Thursday, June 27, 2013

Going Green.

This Picture = Hard work and persistence and a lot of lessons
Things finally coming together on the flat

A different green. This post is long overdue and yet so anticipated. I made my first attempt at Prelim. at Waredaca on June 2nd. Dressage went well considering I thought that, and therefore had practiced, my test was in a large ring. Stadium was a positive first effort and as a partnership we put in a long awaited forward round with some rideability. Hope SJ Round. Cross Country was foot-perfect until fence 5 (corner) where we came in with a flat canter that lacked impulsion and some control. She tried to chip and I more or less bailed with a "10" for  the summer-salt-land-on-my-feet dismount from the jump judge. All things considered it was one of my best outings yet. My next attempt was Plantation Field June 9th during a week when it rained torrentially almost every day. Although I couldn't quite find a rhythm in any of the phases, I finished and had a lot of fun.

Worth the Trust Scholarship:
Previous Balance: 904.23
5.28 - Lesson with Molly (60.00)

5.30 - Lesson with Anecia (50.00) - School Prelim. Test A - Worked on asking for lengthenings once straight off the wall, counter flexing before asking for a leg yield (i.e. leg yield right, counter flex left before leaving the wall) and canter transitions (creating a leg yield feel into the transitions).
6.1 - Lesson with Molly - Waredaca Prep. (60.00)

6.11 - Lesson with Molly - Plantation Flat Prep. (60.00) - A few key excercises to help nail some issues in the flat work. (1) When practicing the movement of cantering across the diagonal and trotting at X, throw in a circle as soon as the trot begins to encourage suppleness throughout the transition. (2) leg yield from the quarter line to the wall down the long side, then do a mock shallow serpentine at the trot. Then repeat with the canter. For the canter serpentine the movement was broken down as follows; off the wall diagonally, straight along quarter line, towards the wall diagonally. For this movement she told me to (3) imagine swinging the hindquarters away from the wall to obtain the straight suppleness down quarter line and to (4) circle immediately following the approach into the corner to discourage a rushed finish.

6.20 - 3 Lessons with Molly - SJ Rose, SJ Hope, Flat Hope (180.00) - Both jump lessons focused on what became a very challenging drill; vertical, 20 meters, oxer. The challenge was to trot in and canter five strides from both directions and then approach with a canter to get four in between from both directions. I am beginning to realize how difficult it is to bring Hope back following a jump and regain a quality canter, which when absent makes related distances difficult. Rose was game the entire lesson and continues to send my heart into my throat by casually omitting strides in related distances. My flat lesson with Hope is a lesson that will stick with me as a one of my most memorable lessons in developing dressage basics. Molly decided that my approach needs to be (1st) geometry: circle work to develop rhythm, suppleness, and elasticity and (2nd) test movements. During this lesson we drilled equitation; sinking elbows, firm lower leg, loose knee and a tall back that stretches up and doesn't arch. I admit I thought connection was developed through a firm outside rein to push inside aids too. For this Molly brought up dancing partners and said I need to have a steady inside rein to guide the bend, but a continually giving and taking outside rein to provide a space for Hope to push into and bend into. Our canter work focused on shape, shape, shape. To achieve shape Molly had me lift my inside rein with ever stride while allowing my outside rein to give and follow the bend. Throughout the lesson it was became clear that I have a real issue with giving up my right rein in both directions and when something didn't work I got piano hands. Molly must have said 100 times throughout the lesson to sink my elbows, turn my inside rein out with my palm facing up and to continue following the shape with my outside aids. Although it felt foreign, a week later I am actually enjoying flatwork. On that note, Cheers!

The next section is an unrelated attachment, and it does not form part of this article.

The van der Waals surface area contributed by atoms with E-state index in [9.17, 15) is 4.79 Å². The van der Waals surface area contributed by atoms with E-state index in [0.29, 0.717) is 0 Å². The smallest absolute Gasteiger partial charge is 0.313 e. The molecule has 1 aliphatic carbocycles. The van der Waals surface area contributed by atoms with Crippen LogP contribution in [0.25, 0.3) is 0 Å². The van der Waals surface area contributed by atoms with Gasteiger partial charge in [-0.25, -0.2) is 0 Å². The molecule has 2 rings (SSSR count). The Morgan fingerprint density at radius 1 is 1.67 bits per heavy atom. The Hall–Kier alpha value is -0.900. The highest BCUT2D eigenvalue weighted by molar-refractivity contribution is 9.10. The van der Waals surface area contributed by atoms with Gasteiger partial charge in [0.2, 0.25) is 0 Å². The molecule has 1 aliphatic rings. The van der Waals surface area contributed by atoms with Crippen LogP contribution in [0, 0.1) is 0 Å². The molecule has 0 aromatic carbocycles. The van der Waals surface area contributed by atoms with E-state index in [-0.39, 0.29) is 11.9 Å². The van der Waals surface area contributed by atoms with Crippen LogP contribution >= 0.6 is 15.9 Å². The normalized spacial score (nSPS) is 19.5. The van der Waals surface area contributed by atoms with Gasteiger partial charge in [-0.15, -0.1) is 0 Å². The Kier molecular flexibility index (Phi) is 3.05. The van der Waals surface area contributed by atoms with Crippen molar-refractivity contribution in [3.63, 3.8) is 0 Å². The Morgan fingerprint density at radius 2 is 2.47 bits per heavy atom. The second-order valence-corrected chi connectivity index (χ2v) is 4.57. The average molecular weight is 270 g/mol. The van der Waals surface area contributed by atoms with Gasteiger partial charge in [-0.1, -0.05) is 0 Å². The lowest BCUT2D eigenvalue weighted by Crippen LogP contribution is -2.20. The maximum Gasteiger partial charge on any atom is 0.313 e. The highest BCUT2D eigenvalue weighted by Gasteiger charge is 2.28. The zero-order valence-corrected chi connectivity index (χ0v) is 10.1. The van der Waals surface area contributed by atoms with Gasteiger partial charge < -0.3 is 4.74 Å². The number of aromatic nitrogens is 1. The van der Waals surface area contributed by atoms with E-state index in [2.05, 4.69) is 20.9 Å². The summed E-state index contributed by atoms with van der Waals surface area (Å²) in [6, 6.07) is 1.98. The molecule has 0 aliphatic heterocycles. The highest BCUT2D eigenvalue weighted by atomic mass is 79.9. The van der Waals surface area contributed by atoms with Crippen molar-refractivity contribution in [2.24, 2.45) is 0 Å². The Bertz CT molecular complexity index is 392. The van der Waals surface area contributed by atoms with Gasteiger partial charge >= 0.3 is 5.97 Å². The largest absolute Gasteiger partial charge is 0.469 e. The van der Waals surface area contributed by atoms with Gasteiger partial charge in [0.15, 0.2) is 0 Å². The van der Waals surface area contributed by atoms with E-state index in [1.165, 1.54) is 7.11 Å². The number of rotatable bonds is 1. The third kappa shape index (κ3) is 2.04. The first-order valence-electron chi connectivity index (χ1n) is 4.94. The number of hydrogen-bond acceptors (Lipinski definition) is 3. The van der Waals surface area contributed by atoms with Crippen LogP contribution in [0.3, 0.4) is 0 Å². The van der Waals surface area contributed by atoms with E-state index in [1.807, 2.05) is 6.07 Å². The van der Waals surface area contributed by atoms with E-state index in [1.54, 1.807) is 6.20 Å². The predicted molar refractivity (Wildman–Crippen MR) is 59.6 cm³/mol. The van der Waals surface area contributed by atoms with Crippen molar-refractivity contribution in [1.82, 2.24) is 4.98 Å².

New Balance: 494.23

Look at that improved position!

I look at this picture everyday and know I have something special in this mare, but it won't come without disciplined practice and more lessons.

No comments:

Post a Comment